Part-1 The Vetterli Rifle
It all started a couple of years ago when I bought a couple of really interesting Swiss rifles.
I collect interesting guns, sporters or military, and the Swiss Vetterli riles fall into both categories, interesting and military. It didn't hurt that they were also very reasonably priced.
The first was an 1869/71 model that I picked up from a dealer in Canada. The .41RF Vetterlis are regarded as antiques in most countries. The lack of restrictions and official paperwork was refreshing. I sent a MO and the seller mailed the gun to me, way cool!
Sometime later, I was wandering around the gun show in Springfield and spotted another Vetterli looking for a home. It was a very nice Model 1878/81, completely surrounded on the table by Garands. This is a sure sign of good hunting for serious bargain hunters.
Vetterlis tend to be reasonably priced because they are old, funny looking, and they fire a cartridge, the 10.4x38mm rimfire, that has not been available for about 80 years. The good news is that the bores tend to be very nice and the rifles are generally in good shape after a near-century as wall hangers. A large number of these rifles were "buba'd" into rather ugly sporters and sold by Sears & Roebuck and other arms merchants in the early 1900's. Fortunately, most were not subject to this fate.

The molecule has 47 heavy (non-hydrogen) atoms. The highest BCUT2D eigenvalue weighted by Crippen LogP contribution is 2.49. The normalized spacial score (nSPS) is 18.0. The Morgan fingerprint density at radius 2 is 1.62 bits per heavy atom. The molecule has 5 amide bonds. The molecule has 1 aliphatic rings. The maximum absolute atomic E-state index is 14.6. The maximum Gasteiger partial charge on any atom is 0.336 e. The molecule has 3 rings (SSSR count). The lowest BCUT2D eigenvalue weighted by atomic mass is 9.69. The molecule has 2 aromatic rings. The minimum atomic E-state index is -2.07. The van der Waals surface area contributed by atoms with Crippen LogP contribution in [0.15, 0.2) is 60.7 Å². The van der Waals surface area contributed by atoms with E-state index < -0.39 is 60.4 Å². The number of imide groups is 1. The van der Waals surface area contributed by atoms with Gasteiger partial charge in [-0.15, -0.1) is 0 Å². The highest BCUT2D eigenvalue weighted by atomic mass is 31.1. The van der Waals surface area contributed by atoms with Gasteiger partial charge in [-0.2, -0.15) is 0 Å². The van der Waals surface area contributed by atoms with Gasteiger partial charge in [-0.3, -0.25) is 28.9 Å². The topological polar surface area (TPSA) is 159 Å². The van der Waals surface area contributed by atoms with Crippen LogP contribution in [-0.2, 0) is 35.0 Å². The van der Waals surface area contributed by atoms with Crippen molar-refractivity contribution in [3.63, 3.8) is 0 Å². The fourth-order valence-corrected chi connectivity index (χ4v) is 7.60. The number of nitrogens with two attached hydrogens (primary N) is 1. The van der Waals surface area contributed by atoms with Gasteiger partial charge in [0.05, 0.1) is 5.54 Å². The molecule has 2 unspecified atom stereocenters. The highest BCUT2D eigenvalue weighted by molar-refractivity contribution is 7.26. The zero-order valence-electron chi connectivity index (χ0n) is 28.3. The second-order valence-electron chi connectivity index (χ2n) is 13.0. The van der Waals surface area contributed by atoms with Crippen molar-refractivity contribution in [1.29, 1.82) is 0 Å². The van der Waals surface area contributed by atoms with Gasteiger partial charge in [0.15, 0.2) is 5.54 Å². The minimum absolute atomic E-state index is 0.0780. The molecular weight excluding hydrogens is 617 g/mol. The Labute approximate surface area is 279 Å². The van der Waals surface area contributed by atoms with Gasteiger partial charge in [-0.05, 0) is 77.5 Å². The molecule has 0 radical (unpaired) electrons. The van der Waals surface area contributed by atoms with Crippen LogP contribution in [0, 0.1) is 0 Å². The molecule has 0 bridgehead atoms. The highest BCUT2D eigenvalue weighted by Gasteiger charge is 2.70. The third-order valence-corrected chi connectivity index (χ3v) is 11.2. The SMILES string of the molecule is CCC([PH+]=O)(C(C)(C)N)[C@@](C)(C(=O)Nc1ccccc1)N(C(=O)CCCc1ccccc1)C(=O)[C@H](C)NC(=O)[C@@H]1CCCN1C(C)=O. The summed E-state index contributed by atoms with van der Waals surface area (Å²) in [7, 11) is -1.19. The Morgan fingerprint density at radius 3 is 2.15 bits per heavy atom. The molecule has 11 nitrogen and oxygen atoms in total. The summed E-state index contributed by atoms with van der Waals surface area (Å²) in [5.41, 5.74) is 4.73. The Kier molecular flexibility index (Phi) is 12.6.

Here is a photo of my 1878/81 rifle:
1878/81 Vetterli Specifications from Swissrifles.com:
Barrel Length: 33.5 inches
Overall Length: 52 inches
Weight: 10.19 lbs empty
Chambering: 10.4x38 (.41) Swiss Rimfire
Rifling: 4 groove, RH twist, 1 in 26"
Velocity: 1425 fps
Capacity: 13 (12 round tube magazine +1 in the cartridge elevator)
Total Production: 37,010 Model 1878/81s
Link to page about vetterli rifles:
There is something that draws me to old guns. The early breechloaders are examples of a very interesting and brief period between muzzleloaders and machine guns. The last fifty years of the nineteenth century began with the invention of the first self contained rimfire cartridge and ended with the development of the modern self-loading rifle and the first machine guns.
The development of the Vetterli rifle took place from 1869 to 1881. It was the first repeating cartridge rifle adopted by any modern army. The Swiss were a decade ahead of the rest of the world's armies with a reasonably powerful, large capacity repeating rifle.